10 Simple Steps to Developing a Compelling User Experience 

Your business's website represents a persistent and autonomous way of attracting and converting consumers. Unfortunately, it's easy to ruin the user experience with an unprofessional or out of date website, losing visitors at the top of the sales funnel. To make a successful brand impression, your website design should engage at every opportunity.

 

1. Mix Things Up

Specialization is usually good, but not when it comes to content. If you keep feeding people the same kind of content, they'll eventually get tired of it, no matter how well-crafted your articles or videos. If you mix things up and produce content in a variety of forms, people will be more consistently engaged. It'll take time to find the right balance of media types, but the effort will be worthwhile. This could include images, how-to videos, infographics, interviews, podcasts, slideshares, user generated content and more — see what resonates with your audience.

 

2.    Elements Should Be Easy to Read (and Tap)

The many users online are now on mobile rather than desktops. What this means for your website is that its elements must be viewable and easily navigated on small screens. Elements should be easy to read in the smaller format, and most importantly, easy to tap. Forms and checkout are often frustrating elements on mobile so make sure they are easy to use and won't drive away mobile customers.

 

3.    Make it Social

One of the best ways to make an engaging site is to have a social aspect. Not only can such elements as a customer review section or forum help keep people on the site, but they also can be the foundation of a strong social community. Furthermore, a social angle will help serve as social proof, which can have a positive impact on conversion rates.

 

4.    Get Feedback

The simplest way to develop a strong website is to ask for feedback. How you see the site is different from how a consumer experiences it. Do research with exit surveys or a captive audience to see how you can improve your website at a practical, hands-on level.

 

5.    Hire and Develop Strong Content Creators

A great user experience can't happen without great copy. From your product copy to your social media, your content must be well-crafted, regardless of the medium. While it's tempting to save money and do it yourself, think about the quality and perspective that an experienced, professional writer as well as the time it will take to create, edit and polish your writing. Don't think of writers as an expense but consider it an investment in your business's future.

 

6.    Build Around User Types

One of the biggest mistakes is to craft the site to appeal to a general audience and not your buyer persona. Generic websites that feel out of touch with the brand ethos can lead to a disjointed and confusing brand experience. Make sure your website fits seamlessly with the rest of your branded touchpoints.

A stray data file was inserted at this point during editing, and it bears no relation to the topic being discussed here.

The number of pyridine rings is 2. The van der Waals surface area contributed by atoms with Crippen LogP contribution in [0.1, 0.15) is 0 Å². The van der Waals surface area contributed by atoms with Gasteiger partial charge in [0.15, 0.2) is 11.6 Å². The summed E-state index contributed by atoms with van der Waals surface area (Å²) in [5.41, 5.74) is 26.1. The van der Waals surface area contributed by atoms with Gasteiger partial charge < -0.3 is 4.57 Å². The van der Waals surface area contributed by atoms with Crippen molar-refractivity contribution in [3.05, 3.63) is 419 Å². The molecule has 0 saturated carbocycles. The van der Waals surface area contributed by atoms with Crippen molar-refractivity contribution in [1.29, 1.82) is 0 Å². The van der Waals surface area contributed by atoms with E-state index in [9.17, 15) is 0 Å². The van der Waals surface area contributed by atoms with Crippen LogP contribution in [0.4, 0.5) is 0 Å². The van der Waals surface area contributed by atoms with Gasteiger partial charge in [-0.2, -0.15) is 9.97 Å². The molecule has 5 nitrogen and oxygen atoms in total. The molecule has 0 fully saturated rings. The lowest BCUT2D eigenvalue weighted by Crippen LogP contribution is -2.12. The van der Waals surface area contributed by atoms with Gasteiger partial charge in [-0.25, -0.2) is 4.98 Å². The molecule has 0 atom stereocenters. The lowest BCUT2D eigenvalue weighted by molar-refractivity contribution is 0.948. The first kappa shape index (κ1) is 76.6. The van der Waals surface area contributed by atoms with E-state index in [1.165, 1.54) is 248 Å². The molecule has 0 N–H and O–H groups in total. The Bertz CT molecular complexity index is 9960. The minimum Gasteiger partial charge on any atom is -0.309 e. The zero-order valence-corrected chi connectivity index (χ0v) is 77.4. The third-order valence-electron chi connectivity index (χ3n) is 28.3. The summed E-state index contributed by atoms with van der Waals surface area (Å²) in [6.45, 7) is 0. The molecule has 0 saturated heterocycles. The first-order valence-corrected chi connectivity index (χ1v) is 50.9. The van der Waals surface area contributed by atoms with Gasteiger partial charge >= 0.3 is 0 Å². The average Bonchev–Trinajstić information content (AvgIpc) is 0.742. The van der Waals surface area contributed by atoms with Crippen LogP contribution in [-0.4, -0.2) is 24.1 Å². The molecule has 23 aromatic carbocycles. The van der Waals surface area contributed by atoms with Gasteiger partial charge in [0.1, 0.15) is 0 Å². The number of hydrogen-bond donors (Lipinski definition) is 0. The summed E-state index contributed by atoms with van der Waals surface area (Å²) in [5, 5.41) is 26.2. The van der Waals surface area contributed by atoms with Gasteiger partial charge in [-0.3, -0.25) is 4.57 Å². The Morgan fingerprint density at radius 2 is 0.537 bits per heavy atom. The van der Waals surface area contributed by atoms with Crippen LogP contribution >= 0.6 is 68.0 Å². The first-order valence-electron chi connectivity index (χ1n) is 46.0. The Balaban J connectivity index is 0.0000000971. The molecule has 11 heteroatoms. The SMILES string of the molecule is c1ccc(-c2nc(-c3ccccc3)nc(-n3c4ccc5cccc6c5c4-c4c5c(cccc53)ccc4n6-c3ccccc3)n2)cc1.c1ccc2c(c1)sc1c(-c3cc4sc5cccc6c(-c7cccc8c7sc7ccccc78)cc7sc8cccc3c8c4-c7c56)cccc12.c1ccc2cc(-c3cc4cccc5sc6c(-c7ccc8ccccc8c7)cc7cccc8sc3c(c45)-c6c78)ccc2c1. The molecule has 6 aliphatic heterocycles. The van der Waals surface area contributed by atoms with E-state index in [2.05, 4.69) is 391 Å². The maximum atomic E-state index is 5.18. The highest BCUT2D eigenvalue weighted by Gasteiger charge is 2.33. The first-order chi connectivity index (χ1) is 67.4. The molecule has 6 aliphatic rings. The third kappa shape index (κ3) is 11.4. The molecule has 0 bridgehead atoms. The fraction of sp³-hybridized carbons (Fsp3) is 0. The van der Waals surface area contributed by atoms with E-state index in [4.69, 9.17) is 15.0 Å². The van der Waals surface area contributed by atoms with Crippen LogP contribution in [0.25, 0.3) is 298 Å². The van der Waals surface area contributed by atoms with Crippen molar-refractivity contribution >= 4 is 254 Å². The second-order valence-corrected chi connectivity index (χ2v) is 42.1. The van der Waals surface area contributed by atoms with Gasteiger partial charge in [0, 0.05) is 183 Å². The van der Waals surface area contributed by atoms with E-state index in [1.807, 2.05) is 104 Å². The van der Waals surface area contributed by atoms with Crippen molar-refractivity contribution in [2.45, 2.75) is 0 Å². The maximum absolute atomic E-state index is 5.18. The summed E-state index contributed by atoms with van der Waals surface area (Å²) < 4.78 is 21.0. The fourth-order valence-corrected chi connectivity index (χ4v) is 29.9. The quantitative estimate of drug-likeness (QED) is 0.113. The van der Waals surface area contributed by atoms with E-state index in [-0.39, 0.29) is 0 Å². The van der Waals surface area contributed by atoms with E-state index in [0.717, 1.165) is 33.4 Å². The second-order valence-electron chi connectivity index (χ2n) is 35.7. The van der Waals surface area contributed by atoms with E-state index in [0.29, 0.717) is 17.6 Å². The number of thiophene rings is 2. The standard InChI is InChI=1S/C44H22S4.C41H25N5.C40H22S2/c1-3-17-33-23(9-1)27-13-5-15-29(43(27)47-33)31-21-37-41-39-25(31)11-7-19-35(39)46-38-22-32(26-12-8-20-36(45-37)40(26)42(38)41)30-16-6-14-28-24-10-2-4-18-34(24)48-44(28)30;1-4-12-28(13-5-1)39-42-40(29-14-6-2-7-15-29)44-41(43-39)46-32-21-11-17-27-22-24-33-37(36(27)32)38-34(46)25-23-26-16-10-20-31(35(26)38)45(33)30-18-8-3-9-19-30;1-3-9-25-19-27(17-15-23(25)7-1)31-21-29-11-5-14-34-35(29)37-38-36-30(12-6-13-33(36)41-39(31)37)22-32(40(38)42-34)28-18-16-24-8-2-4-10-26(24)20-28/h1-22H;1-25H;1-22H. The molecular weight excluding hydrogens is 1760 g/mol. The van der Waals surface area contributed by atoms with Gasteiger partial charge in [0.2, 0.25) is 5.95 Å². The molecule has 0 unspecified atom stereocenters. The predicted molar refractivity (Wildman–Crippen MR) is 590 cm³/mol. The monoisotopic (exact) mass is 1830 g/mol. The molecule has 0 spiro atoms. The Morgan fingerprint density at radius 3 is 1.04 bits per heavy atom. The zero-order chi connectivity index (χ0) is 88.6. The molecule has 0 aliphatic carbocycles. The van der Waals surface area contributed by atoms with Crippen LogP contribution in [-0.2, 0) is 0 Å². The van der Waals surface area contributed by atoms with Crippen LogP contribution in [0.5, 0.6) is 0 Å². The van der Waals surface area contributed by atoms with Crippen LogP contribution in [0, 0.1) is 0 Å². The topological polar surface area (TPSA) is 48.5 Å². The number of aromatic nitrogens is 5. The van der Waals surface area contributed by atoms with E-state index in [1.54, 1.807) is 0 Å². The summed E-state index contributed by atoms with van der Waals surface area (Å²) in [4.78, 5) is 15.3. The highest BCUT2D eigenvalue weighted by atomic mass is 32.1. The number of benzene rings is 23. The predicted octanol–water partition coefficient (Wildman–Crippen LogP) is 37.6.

7.    Keep the Experience Simple

Experience complexity is a barrier to engagement. If more than two steps are required for the customer to get to where they want to be, it's too complex. A simple landing page that gets straight to the point provides as little incentive to leave the site as possible. Keep in mind that a simple design is not necessarily easy to make, so don't be surprised if it takes time to develop one.

 

8.    Let Users Customize Their Experience

One of the best ways to get customers engaged in your small business's site is to let them personalize their experience. For example, you might give them the option to change the visual settings or let them set the currency they'll use to purchase your products. Even something as simple as a "local time" option can make your site feel like home.

 

9.    Make It Mobile-Optimized

Grand designs are often non-functional outside a desktop setting. A great user experience must span all devices, not just desktops. That means making considerations for small screens and limited space. 

Mobile-friendly, in which websites were built to display acceptably on small mobile screens, is now being replaced with mobile-optimized in which the entire design of the site is reconsidered and crafted in the best possible way for mobile visitors. As mobile is expected to grow exponentially, it's critical to keep up with this emerging trend.

 

10.    Go With Your Head, Not Your Heart

What you feel is right will not necessarily be what the consumer will enjoy. You and your design team have a different viewpoint, and that's OK. What's not OK is letting your tastes take over the site's final design. Much like product development, it should be user-centric — when in doubt, do research and testing.

 

Developing a great site is an important part of growing your small business. Your social media accounts are great for reach, but your website is ultimately responsible for converting that attention into actual revenue. Make it an engaging website, and you'll be rewarded.